Fuchias in the City
All About Fuchsias
The who, what, where, how and why of them.

Fuchsia is a genus of shrubby, flowering plants in the Onagraceae, the Evening Primrose family, of the order Myrtales. There are 108 species with 122 taxa scientifically recognized and grouped into 12 sections. The pendulous flowers are decorative and profusely borne during the summer, or even all year. This has led to their early introduction and widespread use, especially as interspecific hybrids, in gardens.
Fun Fuchsia Facts
Believe it or not, there were once fuchsias growing in Antarctica. And in Australia while they were at it. Continental drift northward and desertification caused their extinction in Australia, glaciation in Antarctica.
Like the chicken and the egg, which came first, the hummingbird or the fuchsia? The fuchsia first appeared in North America about 41 mya, spreading southwards. The hummingbird first evolved in Eurasia from swifts about 42 mya. Somehow they got to the New World by 20 million years later, before dying out in the Old, and differentiated spectacularly in their new home. So the fuchsia was actually here first!

The British musician, Sting (Gordon Sumner, b. 1951), and his first wife, the actress Frances Tomelty (b. 1948), named their second child Fuchsia Katherine Sumner.

Fuchsia was born in 1982 but goes by Kate.

The USS Fuchsia (1863-65) was a steamer in the Potomac Flotilla assigned to reconnaissance and patrol duty against the Confederacy during the Civil War. The Fuchsia was often fired on—and returned fire—in the course of her service.

Who says fuchsias aren't tough!

In New Zealand, the blue pollen of F. excorticata was once used as make-up by Maori women.

The first use of the word fuchsia to mean a color seems to be recorded in the Daily News as fuchsia-red in 1895. Today it usually describes a bright purple-pink, and is a synonym of magenta.

Fuchsia berries are edible. Their pleasant taste is variously described as slightly grapey or even peppery and can range from mildly sub-acid to sweet depending on the species or cultivar.

In fact, all parts of the fuchsia are edible. So toss a few flowers onto a salad and enjoy the fiesta!

The Picunche Indians of Chile produced a dye from the roots of F. magellanica to color their wool black.

In the Western "Language of Flowers", fuchsias might represent "Confiding Love" or "Amiability". But the East seems to have gotten it better. In Japan, you can never go wrong if you bring a fuchsia for your hosts because they're a floral symbol of "Good Taste".

In March 2011, the Royal Philharmonic Orchestra gave an hour-long concert at London's Cadogan Hall to a packed house of plants, including many tasteful fuchsias. The concert was organized to test the theory that classical music helps plants grow better and was appropriately called, "The Flora Seasons: Music To Grow To".

Originally native from northern Argentina to southern Peru, F. boliviana was brought into cultivation by the Incas for its tasty berries. Still sometimes found in local markets, the berries are often called Corazon Corazon because they're thought to help ward off depression. The species is now widely naturalized from Peru to Central America and even across the globe to India.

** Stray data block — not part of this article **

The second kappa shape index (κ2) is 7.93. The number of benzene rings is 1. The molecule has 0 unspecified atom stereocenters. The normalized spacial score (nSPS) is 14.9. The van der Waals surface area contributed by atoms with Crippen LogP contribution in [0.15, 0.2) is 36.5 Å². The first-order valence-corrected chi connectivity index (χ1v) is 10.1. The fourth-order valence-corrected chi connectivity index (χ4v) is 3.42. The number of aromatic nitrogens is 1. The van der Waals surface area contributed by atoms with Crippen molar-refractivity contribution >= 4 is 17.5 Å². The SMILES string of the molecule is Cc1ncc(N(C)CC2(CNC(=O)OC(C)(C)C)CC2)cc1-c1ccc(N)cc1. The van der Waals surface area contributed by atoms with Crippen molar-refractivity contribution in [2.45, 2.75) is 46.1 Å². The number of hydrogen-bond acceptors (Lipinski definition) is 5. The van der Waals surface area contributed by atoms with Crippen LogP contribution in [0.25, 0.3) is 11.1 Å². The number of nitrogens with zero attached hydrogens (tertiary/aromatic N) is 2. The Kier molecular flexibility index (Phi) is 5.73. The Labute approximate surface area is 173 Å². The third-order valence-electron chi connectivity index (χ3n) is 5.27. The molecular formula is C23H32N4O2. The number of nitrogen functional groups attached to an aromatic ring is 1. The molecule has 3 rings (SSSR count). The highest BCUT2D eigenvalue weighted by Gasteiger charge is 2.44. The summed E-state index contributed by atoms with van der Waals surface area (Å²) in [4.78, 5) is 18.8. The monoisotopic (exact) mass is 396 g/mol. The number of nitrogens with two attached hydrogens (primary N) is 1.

F. aquaviridis was named in honor of two amateur British fuchsia collectors, Dave Green and Eileen Waters. The pair discovered their new fuchsia growing in the Parque Nacional Podocarpus in Ecuador. As "green waters", the species epithet is an amusing latinization of their last names.

The wood of New Zealand’s tree fuchsia, F. excorticata, is so dense and hard that it’s nearly unburnable. It was often called bucket-of-water wood by early European settlers because it was about as useful as a bucket of water for starting fires. But they did find it useful for carving durable objects, such as combs.

The oldest living fuchsias recorded in the United States are at Olivas Adobe in Ventura, California. They were planted in 1899.

Several species grow down to sea level but the highest is F. apetala. It's found in the mountains of Bolivia and Peru growing up to 13,900 feet (4200 m) above sea level.
The first fuchsia with an all-white calyx (tube and sepals) appeared in 1840. 'Venus Victrix' was a chance seedling sown by John Gilliver, gardener to the Rev. William Marriott Smith-Marriott at Rectory Park in Horsmonden, Kent. It was bought and propagated by neighboring nurseryman Thomas Cripps and created quite a stir when he sent to it out to the public in 1842.

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Fuchsia is the name of a British folk-rock band formed in 1970. They released one eponymous album in 1971 before disbanding that same year.

The colors fuchsia (properly fuchsine) and magenta are actually identical.

Both are rosaniline hydrochloride, a bright synthetic dye first developed in 1856

The dye was given these two competitive commercial names separately in France and England.

Donegal tweed, handwoven in Ireland's County Donegal, is dyed naturally using local plants such as blackberries gorse, moss…

...and fuchsias.

The American Fuchsia Society (AFS) was founded in San Francisco, California in 1929, making it the world's first and oldest specialist fuchsia society.

The British Fuchsia Society was founded in 1938, making it the second oldest after the American Fuchsia Society (1929).

It is, however, the world's largest.

Fuchsia antiqua is the oldest fuchsia yet discovered.

Unfortunately it's also the oldest extinct fuchsia yet discovered.

It was described in 2013 from fossils found in limestone in a mining pit in Southern New Zealand and was last seen about twenty-three million years ago, in the Miocene Epoch.